Williamsburg Reflections

Last week I reflected on my time at William & Mary and all the ways it has benefitted me. The program itself, however, constitutes only part of our lives from the past six years. A major reason why my experiences in the PhD program have been so positive is because of where we lived during that time, Williamsburg. Today then, I’d like to reflect on our time in this city and the things I was able to do while we were here.

One of our annual traditions in Williamsburg was to look at the wreaths in the Historic Area every holiday season.

Williamsburg and a New Sense of Place

When Brandon and I came to Williamsburg we were looking for something different. While both of us appreciated New Mexico as a whole, our feelings about Roswell were always complicated. Don’t get me wrong, we liked the Museum and we had the best landlords in the world. Yet we never fully warmed up to the actual city’s sense of place. It was just too isolated, too far away from our friends and family on the East Coast.

Williamsburg provided a much-needed and welcome change from Roswell. Its lush, verdant landscape seemed the polar opposite of Roswell’s spare, high desert environs. It reminded us of our respective homes in New England and the Gulf Coast while still being its own thing. And with Richmond and Norfolk only an hour away, and DC three hours by train, it had none of Roswell’s isolation. It was a good place to regain our bearings on the East Coast after spending several years thousands of miles away in the desert.

Expanding My Art Practice in Williamsburg

Every time I’ve moved to a new place, I’ve challenged myself to expand or evolve my creative practice. In Vermont, I took printmaking classes at Burlington City Arts. I took ceramics classes at the Roswell Museum, learning to throw on the wheel. Roswell was also where I learned to make cyanotypes.

Williamsburg was somewhat different. Due to the pandemic, I had little to no access to shared studio spaces. As a result, I took no art classes and made everything at home. Rather than learn new mediums, I found new applications for the techniques I’d already learned. I explored the potential of working on a small scale, and using my house as a canvas. Applying my cyanotyping and printmaking to new formats, I made jewelry. To keep up with my intaglio printing, I ordered a tiny press. I painted murals on the walls of my house for the first time since college. And since 2023, I’ve been exploring the potential of creating larger compositions through multiple small prints, with each impression forming part of a larger whole.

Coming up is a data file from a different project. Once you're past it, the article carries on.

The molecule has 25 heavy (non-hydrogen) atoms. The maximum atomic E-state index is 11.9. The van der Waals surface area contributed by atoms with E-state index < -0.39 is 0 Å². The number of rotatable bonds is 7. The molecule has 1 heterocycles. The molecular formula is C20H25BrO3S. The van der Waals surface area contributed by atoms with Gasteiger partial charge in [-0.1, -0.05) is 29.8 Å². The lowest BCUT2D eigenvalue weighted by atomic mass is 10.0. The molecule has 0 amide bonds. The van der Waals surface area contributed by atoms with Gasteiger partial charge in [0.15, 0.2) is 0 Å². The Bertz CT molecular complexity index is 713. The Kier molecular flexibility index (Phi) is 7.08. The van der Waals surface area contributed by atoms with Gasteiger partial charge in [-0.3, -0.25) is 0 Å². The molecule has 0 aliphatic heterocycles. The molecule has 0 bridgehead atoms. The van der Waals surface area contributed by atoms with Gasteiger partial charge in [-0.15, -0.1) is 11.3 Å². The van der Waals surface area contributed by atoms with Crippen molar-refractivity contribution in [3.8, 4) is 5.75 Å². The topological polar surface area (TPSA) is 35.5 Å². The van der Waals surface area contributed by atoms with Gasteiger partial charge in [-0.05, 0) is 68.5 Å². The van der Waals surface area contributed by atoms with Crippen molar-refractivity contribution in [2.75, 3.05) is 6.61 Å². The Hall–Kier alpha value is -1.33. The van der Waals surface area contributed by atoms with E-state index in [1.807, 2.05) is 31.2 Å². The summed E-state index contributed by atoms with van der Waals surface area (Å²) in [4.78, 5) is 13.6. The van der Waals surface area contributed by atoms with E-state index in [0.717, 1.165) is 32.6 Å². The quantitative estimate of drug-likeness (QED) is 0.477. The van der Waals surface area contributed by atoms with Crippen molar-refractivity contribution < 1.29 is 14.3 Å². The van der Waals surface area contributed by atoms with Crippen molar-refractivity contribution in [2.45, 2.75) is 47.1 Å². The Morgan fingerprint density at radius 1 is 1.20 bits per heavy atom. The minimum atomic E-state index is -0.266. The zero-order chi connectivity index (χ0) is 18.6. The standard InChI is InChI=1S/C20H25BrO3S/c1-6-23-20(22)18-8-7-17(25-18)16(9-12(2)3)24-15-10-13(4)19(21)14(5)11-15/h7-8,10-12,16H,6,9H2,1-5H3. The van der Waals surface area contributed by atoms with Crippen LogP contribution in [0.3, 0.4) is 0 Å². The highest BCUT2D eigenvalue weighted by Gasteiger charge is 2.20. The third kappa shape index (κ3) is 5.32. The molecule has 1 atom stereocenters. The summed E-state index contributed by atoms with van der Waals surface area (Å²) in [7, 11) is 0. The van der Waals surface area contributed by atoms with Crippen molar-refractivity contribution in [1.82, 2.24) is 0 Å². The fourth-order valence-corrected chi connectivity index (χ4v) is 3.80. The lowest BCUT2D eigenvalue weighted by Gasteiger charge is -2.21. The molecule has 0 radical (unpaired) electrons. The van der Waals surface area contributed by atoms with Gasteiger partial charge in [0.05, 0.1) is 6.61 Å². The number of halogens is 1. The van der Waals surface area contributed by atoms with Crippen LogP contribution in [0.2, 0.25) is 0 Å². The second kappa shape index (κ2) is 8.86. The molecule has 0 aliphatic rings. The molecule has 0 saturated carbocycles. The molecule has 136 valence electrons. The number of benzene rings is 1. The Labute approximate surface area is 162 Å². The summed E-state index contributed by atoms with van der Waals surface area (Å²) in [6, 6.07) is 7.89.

My work will undoubtedly continue to change in Norfolk. As a vibrant art scene with a particular strength in glass, I’ll find myself in new studio settings expanding into new mediums and techniques. But even though I made almost all of my art in Williamsburg at home, it was nevertheless a time of ongoing experimentation.

New Hobbies

In addition to continuing my artistic practice, I also began pursuing new hobbies and interests in Williamsburg. After we bought our house, I took up container gardening by growing vegetables on our patio. Over the next two summers, I grew cucumbers, peppers, tomatoes, and more on our patio, providing Brandon with fodder for salsa and pickles. Now that we’ve got a house with a yard, I’ll be able to expand into raised beds, but Williamsburg is where I really got started with growing my own food.

Arguably the most consuming hobby I’ve taken up while living in Williamsburg, however, is knitting. During the pandemic, I learned how to knit by ordering kits from online vendors like Knit Picks and watching free tutorials on YouTube. Beginning with simple dishcloths, I’ve knitted scarves, shawls, blankets, and sweaters for myself and the people in my life. And I have no intention of stopping. Earlier this year I completed my first cabled sweater, and have started a matching one for Brandon (more on those in a future post).

Williamsburg and Personal Milestones

Above all, Williamsburg has been a place of milestones for Brandon and me. We lived through a global pandemic here. It’s where we bought our first house. During the years we lived there, we turned it into a home by painting it with the colors we liked, updating appliances, and more. We also got married at that house, taking inspiration from one of the domestic displays at Colonial Williamsburg. Roswell may have initially brought us together, but Williamsburg is where we cemented our shared lives as a couple.

For these reasons, our memories of Williamsburg will always be largely positive ones. We may have sold the house and set down roots someplace else, but Williamsburg will always hold aan honored place in our lives.

Closing Thoughts

As with last week, I want to reiterate that Williamsburg is not perfect. There’s a severe lack of affordable housing here. Colonial Williamsburg’s history with the community, particularly its Black residents, is fraught, though it’s striving to improve how it presents history. For residents accustomed to diverse metropolitan settings, Williamsburg can be stifling. Believe me, I understand why so many graduate students move to Richmond after finishing comps.

After six years in Williamsburg, I will always associate the holiday season with wreaths hanging on historic doorways. Image: a collage of 18th-century facades covered with wreaths.

For Brandon and me though, Williamsburg was a good place to spend a few years while I worked on my PhD. While we’re happy that we’ve moved to the more urban Norfolk, Williamsburg will always hold a special place in our life story.


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